That hurts: Dodgers let four-run lead get away in 9-7 loss to Rockies
The Dodgers seem to be collecting these things, the painful, haunting type of losses that can tear a team up. The devastating kind that can cripple a season.
They added one more Thursday night, a loss that seemed almost inexplicable considering how the game had been going -- Clayton Kershaw dealing, Matt Kemp absolutely crushing.
The Dodgers twice staked Kershaw to a four-run lead, but the Rockies used a five-run seventh to escape with an 9-7 victory that must have mystified Rockies Manager Jim Tracy as much as Dodgers Manager Don Mattingly.
Kemp was almost personally destroying the Rockies. He homered, tripled and doubled to drive in three, leaving him a single from hitting for the cycle. He struck out in his two other at-bats, including as the potential tying run in the ninth inning.
Meanwhile, Kershaw had shut the Rockies out through five innings. By then, Kemp had hit a solo home run in the fourth, and Andre Ethier had singled in another and Kemp tripled home two more in the fifth.
A 4-0 lead with Kershaw in control? As close to a lock as the Dodgers could hope. Practically a dream scenario.
But be careful what you wish for. The Rockies scored three times in the sixth, two coming off a Troy Tulowitzki double.
The Dodgers, however, came right back with three more in the seventh. Kershaw started the rally with his second single of the night, which in retrospect, might have been part of his eventual problem.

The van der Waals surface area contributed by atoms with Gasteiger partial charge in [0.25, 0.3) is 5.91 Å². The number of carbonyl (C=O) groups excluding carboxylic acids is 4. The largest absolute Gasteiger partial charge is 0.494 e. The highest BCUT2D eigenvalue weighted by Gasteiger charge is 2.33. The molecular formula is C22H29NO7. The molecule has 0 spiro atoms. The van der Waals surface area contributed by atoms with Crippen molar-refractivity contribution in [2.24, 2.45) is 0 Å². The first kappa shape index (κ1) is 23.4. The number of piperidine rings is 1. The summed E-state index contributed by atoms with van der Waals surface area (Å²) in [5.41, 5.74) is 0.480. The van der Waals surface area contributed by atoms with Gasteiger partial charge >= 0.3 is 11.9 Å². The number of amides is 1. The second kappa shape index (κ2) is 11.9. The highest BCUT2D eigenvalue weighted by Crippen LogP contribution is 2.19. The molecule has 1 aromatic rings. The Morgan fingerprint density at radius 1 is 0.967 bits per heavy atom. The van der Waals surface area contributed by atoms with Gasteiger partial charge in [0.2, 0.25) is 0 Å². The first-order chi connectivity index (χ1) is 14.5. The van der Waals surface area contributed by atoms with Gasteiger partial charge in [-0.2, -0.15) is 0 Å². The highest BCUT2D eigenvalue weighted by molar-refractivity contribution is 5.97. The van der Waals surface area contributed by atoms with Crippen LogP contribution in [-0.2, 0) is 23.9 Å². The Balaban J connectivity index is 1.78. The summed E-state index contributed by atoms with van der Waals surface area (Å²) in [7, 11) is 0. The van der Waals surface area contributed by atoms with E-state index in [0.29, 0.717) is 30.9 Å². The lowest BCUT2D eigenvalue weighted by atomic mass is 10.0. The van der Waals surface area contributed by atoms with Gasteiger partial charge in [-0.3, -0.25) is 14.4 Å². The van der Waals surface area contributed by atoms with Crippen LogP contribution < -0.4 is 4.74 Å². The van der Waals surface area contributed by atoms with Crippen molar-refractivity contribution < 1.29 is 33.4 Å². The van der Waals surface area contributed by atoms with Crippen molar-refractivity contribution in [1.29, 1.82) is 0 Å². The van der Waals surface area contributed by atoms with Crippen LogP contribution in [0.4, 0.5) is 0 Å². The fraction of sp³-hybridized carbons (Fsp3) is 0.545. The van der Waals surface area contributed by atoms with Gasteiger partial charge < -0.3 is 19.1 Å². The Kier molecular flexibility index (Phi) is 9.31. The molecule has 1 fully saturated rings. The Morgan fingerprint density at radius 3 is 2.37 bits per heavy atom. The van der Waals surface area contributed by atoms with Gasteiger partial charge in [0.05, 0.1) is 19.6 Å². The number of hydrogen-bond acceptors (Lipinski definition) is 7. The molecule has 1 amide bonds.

A Dee Gordon bunt single was thrown away for an error by catcher Jose Morales, allowing Kershaw to score. Also perhaps, seriously wind himself.
A Casey Blake double scored Gordon, an Ethier sacrifice fly scored one more, and the Dodgers were back up 7-4. All seemed in control.
Mattingly elected to let Kershaw start the bottom of the seventh, a decision he might like to have back. Kershaw loaded the bases without getting an out.
Then the bullpen imploded. Scott Elbert gave up a run-scoring single to Carlos Gonzales and walked Todd Helton to force in a second run. Mike MacDougal took over and fared no better. He gave up a two-run single to Tulowitzki, hit Ty Wigginton with a pitch to reload the bases and then walked pinch-hitter Jason Giambi to force in the go-head run.
The Dodgers were left 29-35, but knowing some losses stung more than others.
-- Steve Dilbeck